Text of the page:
In 2013, 49% of area employers are planning process improvement initiatives and 29% plan to shift a larger percentage of healthcare costs to employees.

Highlights from the National Survey

Business Trends Revealed

An impressive 87% of the executives surveyed report that 2012 was about the same or better when compared to 2011. In contrast, their optimism for 2013 seems to have tapered as 79% of the executives surveyed expect the outlook for the overall 2013 economy to be about the same or better compared to 2012 – down from 90% last year.

This decreasing optimism likely reflects the turbulent economic and political environment of the fourth quarter of 2012. Employers struggled with business planning given a sea of unknowns ranging from the presidential and state elections, health care reform to the ominous Fiscal Cliff.

Despite their more guarded response to the economic outlook, employers remain self-confident. “We see an interesting contradiction in the survey responses. While employers indicate a less jubilant perspective for the 2013 economy, their actions speak louder than words. While only 30% anticipate the overall 2013 economy will be better than 2012; 61% of business executives expect increases in their own sales/revenue,” says Jerry Bumgarner, a representative from the Employer Associations of America (EAA) survey research committee. This self-confidence is demonstrated in their optimistic business plans for 2013.

Optimistic Actions

Employer confidence has improved over one year ago with 72% of participating organizations actually giving a pay increase in 2012. This is up slightly from the 70% of participating organizations that planned an increase in 2012.

2013 compensation strategies demonstrate employer confidence as well. 66% of the respondents reported plans to award wage/salary increases in 2013, 35% are planning to award variable/bonus awards, and 9% will give lump sum awards during the year. A minority of the organizations surveyed (13%), plan to freeze or reduce pay - down from the actual 23% that froze or reduced pay as cost-cutting measures in 2012.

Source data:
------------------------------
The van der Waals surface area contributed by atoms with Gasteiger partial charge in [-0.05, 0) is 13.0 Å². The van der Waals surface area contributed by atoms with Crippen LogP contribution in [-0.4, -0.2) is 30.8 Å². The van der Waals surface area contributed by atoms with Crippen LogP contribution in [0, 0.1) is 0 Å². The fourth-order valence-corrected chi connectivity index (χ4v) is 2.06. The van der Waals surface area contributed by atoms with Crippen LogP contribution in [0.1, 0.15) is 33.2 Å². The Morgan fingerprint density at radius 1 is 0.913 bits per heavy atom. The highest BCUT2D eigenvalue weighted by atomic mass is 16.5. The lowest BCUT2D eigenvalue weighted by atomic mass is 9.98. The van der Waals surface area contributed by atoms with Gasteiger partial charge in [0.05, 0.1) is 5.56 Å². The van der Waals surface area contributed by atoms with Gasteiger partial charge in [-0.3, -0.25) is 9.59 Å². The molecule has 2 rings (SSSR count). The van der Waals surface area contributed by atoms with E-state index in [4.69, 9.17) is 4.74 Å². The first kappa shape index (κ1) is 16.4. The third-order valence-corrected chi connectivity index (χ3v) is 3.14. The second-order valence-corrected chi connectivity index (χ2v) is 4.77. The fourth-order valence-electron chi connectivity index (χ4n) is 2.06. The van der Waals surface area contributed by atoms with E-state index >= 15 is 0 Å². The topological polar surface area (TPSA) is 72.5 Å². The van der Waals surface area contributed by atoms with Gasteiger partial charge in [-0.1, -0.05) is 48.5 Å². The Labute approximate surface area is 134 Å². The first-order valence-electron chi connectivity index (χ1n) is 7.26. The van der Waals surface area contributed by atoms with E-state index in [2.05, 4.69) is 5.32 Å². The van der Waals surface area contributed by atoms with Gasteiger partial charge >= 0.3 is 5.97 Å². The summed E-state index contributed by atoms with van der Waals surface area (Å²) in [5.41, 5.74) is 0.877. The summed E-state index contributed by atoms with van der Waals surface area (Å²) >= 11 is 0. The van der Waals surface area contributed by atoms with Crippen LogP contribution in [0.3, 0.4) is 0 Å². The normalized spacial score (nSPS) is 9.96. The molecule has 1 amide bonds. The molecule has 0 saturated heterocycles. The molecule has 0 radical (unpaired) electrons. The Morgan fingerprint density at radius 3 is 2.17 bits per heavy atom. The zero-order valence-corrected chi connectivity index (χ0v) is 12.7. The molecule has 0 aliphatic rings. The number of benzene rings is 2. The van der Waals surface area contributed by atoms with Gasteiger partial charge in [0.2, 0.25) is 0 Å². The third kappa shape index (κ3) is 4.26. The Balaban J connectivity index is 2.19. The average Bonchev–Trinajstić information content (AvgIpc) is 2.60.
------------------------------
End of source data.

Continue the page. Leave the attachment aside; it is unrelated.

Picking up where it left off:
Another mark of employer confidence is an increase in staff. 34% of the respondents plan to hire additional staff, with most of those expected during the first half of 2013. These results are similar to the past several years.

An optimistic 36% of respondents have plans for significant new investments in people, facilities and/or equipment in home office locations to improve service capacity and/or revenue in 2013. Another 14% of respondents plan investments at other domestic locations and 5% at international locations.

Economy Still Cause for Concern

Executives are still concerned about the economy. When executives were asked what they believe is the greatest barrier to business growth in their industry, 38% said economic considerations. This is followed by 22% of the executives who indicated that the biggest barrier is consumer demand. Concern about the impact of future economic decline on job creation tapered slightly compared to one year ago. This year, 46% of executives deemed this the biggest barrier to job creation compared to 49% last year. The next two greatest response groups said the biggest barriers are limited consumer demand (19%) and government regulations (12%).

Survey Information

The Employer Associations of America’s data reflects national conditions. EAA surveyed 1660 companies: 45 percent were from manufacturing, 7 percent were from Professional and Business Services, 6 percent were from Health Services or Financial, and 36 percent from other industries. The survey also represents all sizes of companies, from 1-99 employees (55 percent), 100-249 employees (25 percent), 250-499 employees (11 percent), 500-999 employees (4.4 percent), and over 1,000 employees (4.5 percent). The survey data was collected in October through November of 2012.

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About EEA

The Employer Associations of America (EAA) consists of 37 regional employer associations that serve 48,000 companies and over 5,600,000 employees. The EAA’s mission is to advance a national presence as well as the regional success of its members through collaboration, efficiency, and shared knowledge and resources.

About Us

The MidAtlantic Employers’ Association (MEA) is dedicated to helping private growing businesses in the region to leverage their internal resources so they can maximize the performance of their employees and organization without a significant investment.